How Much Exercise Should My Children Get Every Day?

December 20, 2011

By Dr. Luke Tremble, pediatrician, ThedaCare Physicians-Pediatrics, Appleton. 

Increased exercise and physical activity clearly has a beneficial impact on the overall physical, social and emotional well-being of an individual. Unfortunately, there has been an on-going trend in our society of decreasing amounts of physical activity and increasing amounts of sedentary behavior. This has directly resulted in an increased rate of obesity. 

In fact, children are less active and more overweight now than any previous generation. On average, children are now spending three hours or more per day in front of the television and only about half of children between the ages of 6 and 18 exercise regularly. According to the U.S. Department of Health and Human Services, children and adolescents aged 6-17 should do one hour or more of physical activity every single day. This activity should be either moderate or vigorous in intensity and it is also important to include activities that increase bone and muscle strength.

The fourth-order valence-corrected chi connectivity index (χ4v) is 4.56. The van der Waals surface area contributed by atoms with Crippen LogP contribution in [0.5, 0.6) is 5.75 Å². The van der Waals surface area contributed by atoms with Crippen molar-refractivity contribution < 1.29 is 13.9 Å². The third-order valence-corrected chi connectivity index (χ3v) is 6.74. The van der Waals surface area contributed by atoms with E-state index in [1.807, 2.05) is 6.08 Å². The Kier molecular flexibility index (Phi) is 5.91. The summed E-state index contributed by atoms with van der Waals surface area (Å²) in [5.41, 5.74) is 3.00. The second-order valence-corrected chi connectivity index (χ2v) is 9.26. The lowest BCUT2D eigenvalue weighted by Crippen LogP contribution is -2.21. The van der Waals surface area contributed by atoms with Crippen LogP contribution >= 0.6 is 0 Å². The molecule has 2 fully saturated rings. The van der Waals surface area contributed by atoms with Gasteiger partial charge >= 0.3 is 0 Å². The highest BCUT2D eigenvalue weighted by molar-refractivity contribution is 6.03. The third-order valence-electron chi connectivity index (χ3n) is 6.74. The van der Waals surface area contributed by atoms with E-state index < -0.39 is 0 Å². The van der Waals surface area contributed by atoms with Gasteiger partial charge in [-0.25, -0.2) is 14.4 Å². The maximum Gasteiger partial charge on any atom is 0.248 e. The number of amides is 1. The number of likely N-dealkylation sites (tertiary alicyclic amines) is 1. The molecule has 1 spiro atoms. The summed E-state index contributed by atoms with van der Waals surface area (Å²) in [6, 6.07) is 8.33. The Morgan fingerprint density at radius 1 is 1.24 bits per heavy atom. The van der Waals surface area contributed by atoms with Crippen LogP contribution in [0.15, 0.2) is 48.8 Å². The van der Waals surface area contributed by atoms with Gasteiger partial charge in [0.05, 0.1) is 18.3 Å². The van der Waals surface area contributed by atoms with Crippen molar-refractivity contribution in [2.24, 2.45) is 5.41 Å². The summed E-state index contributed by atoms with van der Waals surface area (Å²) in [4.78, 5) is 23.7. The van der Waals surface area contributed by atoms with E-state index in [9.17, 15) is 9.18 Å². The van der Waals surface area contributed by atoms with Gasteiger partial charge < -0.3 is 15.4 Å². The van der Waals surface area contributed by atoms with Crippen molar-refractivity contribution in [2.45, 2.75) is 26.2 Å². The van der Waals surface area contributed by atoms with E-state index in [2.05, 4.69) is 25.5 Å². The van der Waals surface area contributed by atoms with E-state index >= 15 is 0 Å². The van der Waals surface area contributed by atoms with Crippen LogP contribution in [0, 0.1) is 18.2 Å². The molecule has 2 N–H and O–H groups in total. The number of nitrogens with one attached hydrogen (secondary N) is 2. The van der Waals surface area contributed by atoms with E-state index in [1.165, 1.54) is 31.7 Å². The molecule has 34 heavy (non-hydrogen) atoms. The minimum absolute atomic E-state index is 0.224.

There have been some increased efforts to promote activity in our youth, but this has been done primarily by the schools alone. With this approach, success has been somewhat limited. It is important to start promoting exercise and increased physical activity in other settings, such as at home, with peers and in the community. We know that as children age, they tend to exercise less. This can be altered if the family supports and encourages exercise.  

Children are more likely to be active and exercise if they have parents who are active. It is also known that if children have an active lifestyle when they are young, they are more likely to be active as an adult. Furthermore, children tend to be more active if they have physically active peers and if they are engaged in a community that offers physically active opportunities. 

Children and adolescents will definitely improve their health and quality of life if increased physical activity is incorporated into their daily life. It is vital that health professionals, families, peers, schools, role models and communities make a concerted effort to increase physical activity in our youth. Hopefully by accomplishing this goal we will be able to reverse the current trend of increasing obesity and decreasing amounts of physical activity in our children.